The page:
Wednesday, January 27, 2010

Geithner Watch
I would put the over/under on Geithner's tenure as Treasury Secretary at ten days, or next weekend.  It is ironic that Geithner's chief inquisitor is congressman Darrell Issa, who is no brain surgeon and who is no stranger to the justice system.

Tuesday, January 26, 2010

Here Come The Sharks
The money guys are circling Peter Cooper and Stuyvesant Town.  Here is a Bloomberg article and a Wall Street Journal article on the players involved.  The special servicer is CW Capital.  I found this gem buried in the Bloomberg article:
Tishman Speyer and BlackRock each invested $112.5 million out of total equity financing of $1.9 billion. They took out a $3 billion mortgage from Wachovia Bank and $1.4 billion of mezzanine debt. The mortgage was packaged with other commercial- property loans and sold as securities. The biggest holders are Fannie Mae and Freddie Mac, the U.S. government-owned home-loan finance companies.
So Tishman Spyer and BlackRock each only put up about 2% of the entire purchase in equity.  This does not surprise me.  So why didn't this deal implode sooner?  Here is an outtake from the WSJ article showing a glimpse of the complexity facing the debt holders.

The leading contender to get initial control is CW Capital, a servicer that represents the investors who hold the $3 billion first mortgage on the property. That mortgage was packaged into commercial mortgage-backed securities known as CMBS. But the property's debt structure is complicated and others are likely to push for control, including possibly the thousands of residents of the more than 50-year-old complex.  When complex deals like the one for Stuyvesant Town fall apart, who is in control? The News Hub panel discusses what they call "the $4 billion question."

In addition to the first mortgage, there is $1.4 billion of junior, or "mezzanine," debt on the property and some holders of that debt have also been maneuvering for control in recent weeks. Some junior creditors may try to replace the Tishman venture as owners by agreeing to pay the debt service on the first mortgage. If CW Capital takes over, the mezzanine investors likely will suffer a big loss.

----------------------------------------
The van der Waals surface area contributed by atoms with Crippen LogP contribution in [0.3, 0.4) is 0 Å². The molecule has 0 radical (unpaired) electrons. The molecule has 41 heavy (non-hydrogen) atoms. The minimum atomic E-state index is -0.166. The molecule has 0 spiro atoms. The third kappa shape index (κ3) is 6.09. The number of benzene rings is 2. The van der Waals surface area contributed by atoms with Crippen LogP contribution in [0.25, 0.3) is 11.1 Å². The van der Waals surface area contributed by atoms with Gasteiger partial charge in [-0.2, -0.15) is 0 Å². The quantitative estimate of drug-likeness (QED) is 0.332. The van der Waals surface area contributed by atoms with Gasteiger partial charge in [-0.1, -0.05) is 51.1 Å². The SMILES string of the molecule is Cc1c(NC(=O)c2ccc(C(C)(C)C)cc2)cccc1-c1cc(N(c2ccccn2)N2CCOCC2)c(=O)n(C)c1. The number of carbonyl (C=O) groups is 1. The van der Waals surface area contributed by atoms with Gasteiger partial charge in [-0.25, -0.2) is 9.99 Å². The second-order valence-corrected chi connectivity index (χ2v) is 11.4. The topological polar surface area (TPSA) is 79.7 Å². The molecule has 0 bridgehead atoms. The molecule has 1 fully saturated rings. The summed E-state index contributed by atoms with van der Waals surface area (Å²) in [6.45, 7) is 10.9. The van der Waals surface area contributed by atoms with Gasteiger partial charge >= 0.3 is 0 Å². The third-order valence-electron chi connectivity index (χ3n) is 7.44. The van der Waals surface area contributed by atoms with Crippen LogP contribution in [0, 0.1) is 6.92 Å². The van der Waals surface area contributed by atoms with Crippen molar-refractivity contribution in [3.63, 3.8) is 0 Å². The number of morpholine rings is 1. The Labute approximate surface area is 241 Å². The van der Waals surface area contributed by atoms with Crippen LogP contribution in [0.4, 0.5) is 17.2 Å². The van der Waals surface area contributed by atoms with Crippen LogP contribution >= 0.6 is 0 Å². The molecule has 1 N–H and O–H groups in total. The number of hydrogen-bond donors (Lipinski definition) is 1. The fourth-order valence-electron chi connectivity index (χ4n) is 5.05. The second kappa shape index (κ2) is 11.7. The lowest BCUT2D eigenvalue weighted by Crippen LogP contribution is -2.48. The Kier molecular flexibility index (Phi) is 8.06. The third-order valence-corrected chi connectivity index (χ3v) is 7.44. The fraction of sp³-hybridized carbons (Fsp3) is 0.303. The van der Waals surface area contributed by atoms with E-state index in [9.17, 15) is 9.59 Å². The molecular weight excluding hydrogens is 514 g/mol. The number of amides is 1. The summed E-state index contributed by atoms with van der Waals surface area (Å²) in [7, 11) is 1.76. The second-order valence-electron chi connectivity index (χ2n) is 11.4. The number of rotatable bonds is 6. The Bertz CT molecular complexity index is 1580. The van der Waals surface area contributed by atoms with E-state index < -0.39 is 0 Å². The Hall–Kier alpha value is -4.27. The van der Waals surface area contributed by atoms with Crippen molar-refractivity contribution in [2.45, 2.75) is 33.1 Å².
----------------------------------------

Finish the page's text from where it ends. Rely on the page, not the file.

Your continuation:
CW Capital is involved because most, if not all, of the debt is in CMBS.  CW Capital's job is got get as much money as possible for CMBS owners.  Freddie Mac and Fannie May own about $1.5 billion of the $3 billion of CMBS.  This story is going to evolve over a long, extended period. 

Monday, January 25, 2010

Flying The Coop
Tishman Speyer and Blackrock Real Estate gave the high profile Peter Cooper Village and Stuyvesant Town apartment complex back to their lenders today.  Restructuring talks collapsed over the weekend making a loan modification unlikely.  I think this deal sold on a cap rate of like 4.5%, which was eye-popping in 2006, but in retrospect makes me wonder why this property was not lost sooner.  This low cap rate looks even lower when it's taken into consideration that the two complexes had many apartment units that were rent controlled.  Articles on the property are here and here.  I posted last week that that the estimated value of the property is now $1.8 billion.  For comparison purposes, the 2006 sales price was $480,983 a unit, and today the unit prices are $160,328 a unit.